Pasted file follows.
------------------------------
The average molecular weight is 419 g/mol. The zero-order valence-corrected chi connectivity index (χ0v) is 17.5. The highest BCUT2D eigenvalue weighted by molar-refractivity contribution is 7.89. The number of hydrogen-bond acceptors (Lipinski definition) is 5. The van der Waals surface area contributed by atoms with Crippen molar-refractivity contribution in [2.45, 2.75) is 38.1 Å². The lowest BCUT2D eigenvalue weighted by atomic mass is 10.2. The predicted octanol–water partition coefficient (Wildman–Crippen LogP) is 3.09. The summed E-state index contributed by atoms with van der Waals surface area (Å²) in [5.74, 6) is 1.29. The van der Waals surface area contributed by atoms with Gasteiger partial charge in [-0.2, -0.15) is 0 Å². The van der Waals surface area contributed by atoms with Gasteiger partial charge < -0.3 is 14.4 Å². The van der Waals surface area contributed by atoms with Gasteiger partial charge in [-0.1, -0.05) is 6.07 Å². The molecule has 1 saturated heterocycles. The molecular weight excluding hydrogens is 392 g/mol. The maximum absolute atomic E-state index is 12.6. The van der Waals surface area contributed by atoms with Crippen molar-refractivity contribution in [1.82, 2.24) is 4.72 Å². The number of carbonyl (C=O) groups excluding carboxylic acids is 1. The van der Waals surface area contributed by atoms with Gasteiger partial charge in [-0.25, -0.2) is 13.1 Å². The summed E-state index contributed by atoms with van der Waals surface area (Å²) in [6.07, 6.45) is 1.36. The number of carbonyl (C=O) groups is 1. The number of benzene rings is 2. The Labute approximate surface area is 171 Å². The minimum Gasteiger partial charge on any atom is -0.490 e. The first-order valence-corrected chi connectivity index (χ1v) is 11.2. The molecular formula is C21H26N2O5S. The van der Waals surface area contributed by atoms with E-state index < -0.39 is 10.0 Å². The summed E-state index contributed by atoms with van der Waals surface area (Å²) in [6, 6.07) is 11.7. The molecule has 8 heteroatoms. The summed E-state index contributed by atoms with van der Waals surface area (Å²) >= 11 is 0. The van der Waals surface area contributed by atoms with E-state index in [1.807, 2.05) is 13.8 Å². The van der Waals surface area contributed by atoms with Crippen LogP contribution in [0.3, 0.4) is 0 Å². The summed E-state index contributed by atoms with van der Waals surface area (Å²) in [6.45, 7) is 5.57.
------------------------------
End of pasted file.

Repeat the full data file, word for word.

The average molecular weight is 419 g/mol. The zero-order valence-corrected chi connectivity index (χ0v) is 17.5. The highest BCUT2D eigenvalue weighted by molar-refractivity contribution is 7.89. The number of hydrogen-bond acceptors (Lipinski definition) is 5. The van der Waals surface area contributed by atoms with Crippen molar-refractivity contribution in [2.45, 2.75) is 38.1 Å². The lowest BCUT2D eigenvalue weighted by atomic mass is 10.2. The predicted octanol–water partition coefficient (Wildman–Crippen LogP) is 3.09. The summed E-state index contributed by atoms with van der Waals surface area (Å²) in [5.74, 6) is 1.29. The van der Waals surface area contributed by atoms with Gasteiger partial charge in [-0.2, -0.15) is 0 Å². The van der Waals surface area contributed by atoms with Gasteiger partial charge < -0.3 is 14.4 Å². The van der Waals surface area contributed by atoms with Gasteiger partial charge in [-0.1, -0.05) is 6.07 Å². The molecule has 1 saturated heterocycles. The molecular weight excluding hydrogens is 392 g/mol. The maximum absolute atomic E-state index is 12.6. The van der Waals surface area contributed by atoms with Crippen molar-refractivity contribution in [1.82, 2.24) is 4.72 Å². The number of carbonyl (C=O) groups excluding carboxylic acids is 1. The van der Waals surface area contributed by atoms with Gasteiger partial charge in [-0.25, -0.2) is 13.1 Å². The summed E-state index contributed by atoms with van der Waals surface area (Å²) in [6.07, 6.45) is 1.36. The number of carbonyl (C=O) groups is 1. The number of benzene rings is 2. The Labute approximate surface area is 171 Å². The minimum Gasteiger partial charge on any atom is -0.490 e. The first-order valence-corrected chi connectivity index (χ1v) is 11.2. The molecular formula is C21H26N2O5S. The van der Waals surface area contributed by atoms with E-state index < -0.39 is 10.0 Å². The summed E-state index contributed by atoms with van der Waals surface area (Å²) in [6, 6.07) is 11.7. The molecule has 8 heteroatoms. The summed E-state index contributed by atoms with van der Waals surface area (Å²) >= 11 is 0. The van der Waals surface area contributed by atoms with E-state index in [1.807, 2.05) is 13.8 Å². The van der Waals surface area contributed by atoms with Crippen LogP contribution in [0.3, 0.4) is 0 Å². The summed E-state index contributed by atoms with van der Waals surface area (Å²) in [6.45, 7) is 5.57.